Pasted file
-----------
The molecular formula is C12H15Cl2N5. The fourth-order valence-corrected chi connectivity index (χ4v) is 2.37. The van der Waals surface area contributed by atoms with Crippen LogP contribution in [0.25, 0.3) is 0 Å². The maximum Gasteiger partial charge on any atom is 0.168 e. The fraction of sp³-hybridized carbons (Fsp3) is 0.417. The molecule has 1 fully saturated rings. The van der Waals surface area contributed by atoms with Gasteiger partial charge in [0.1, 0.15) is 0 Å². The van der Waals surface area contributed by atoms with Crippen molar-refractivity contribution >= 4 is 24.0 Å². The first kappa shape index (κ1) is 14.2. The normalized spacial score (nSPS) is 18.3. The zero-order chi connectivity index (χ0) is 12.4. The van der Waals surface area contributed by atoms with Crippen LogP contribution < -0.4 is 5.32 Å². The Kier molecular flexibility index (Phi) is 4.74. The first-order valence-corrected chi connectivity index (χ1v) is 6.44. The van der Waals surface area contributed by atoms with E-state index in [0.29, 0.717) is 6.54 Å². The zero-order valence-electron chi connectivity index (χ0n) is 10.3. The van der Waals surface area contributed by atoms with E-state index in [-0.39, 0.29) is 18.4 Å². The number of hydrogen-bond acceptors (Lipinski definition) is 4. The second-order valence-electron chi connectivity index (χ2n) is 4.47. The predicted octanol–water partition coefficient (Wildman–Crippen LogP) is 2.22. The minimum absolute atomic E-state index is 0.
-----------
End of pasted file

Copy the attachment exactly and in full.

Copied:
The molecular formula is C12H15Cl2N5. The fourth-order valence-corrected chi connectivity index (χ4v) is 2.37. The van der Waals surface area contributed by atoms with Crippen LogP contribution in [0.25, 0.3) is 0 Å². The maximum Gasteiger partial charge on any atom is 0.168 e. The fraction of sp³-hybridized carbons (Fsp3) is 0.417. The molecule has 1 fully saturated rings. The van der Waals surface area contributed by atoms with Gasteiger partial charge in [0.1, 0.15) is 0 Å². The van der Waals surface area contributed by atoms with Crippen molar-refractivity contribution >= 4 is 24.0 Å². The first kappa shape index (κ1) is 14.2. The normalized spacial score (nSPS) is 18.3. The zero-order chi connectivity index (χ0) is 12.4. The van der Waals surface area contributed by atoms with Crippen LogP contribution < -0.4 is 5.32 Å². The Kier molecular flexibility index (Phi) is 4.74. The first-order valence-corrected chi connectivity index (χ1v) is 6.44. The van der Waals surface area contributed by atoms with E-state index in [0.29, 0.717) is 6.54 Å². The zero-order valence-electron chi connectivity index (χ0n) is 10.3. The van der Waals surface area contributed by atoms with E-state index in [-0.39, 0.29) is 18.4 Å². The number of hydrogen-bond acceptors (Lipinski definition) is 4. The second-order valence-electron chi connectivity index (χ2n) is 4.47. The predicted octanol–water partition coefficient (Wildman–Crippen LogP) is 2.22. The minimum absolute atomic E-state index is 0.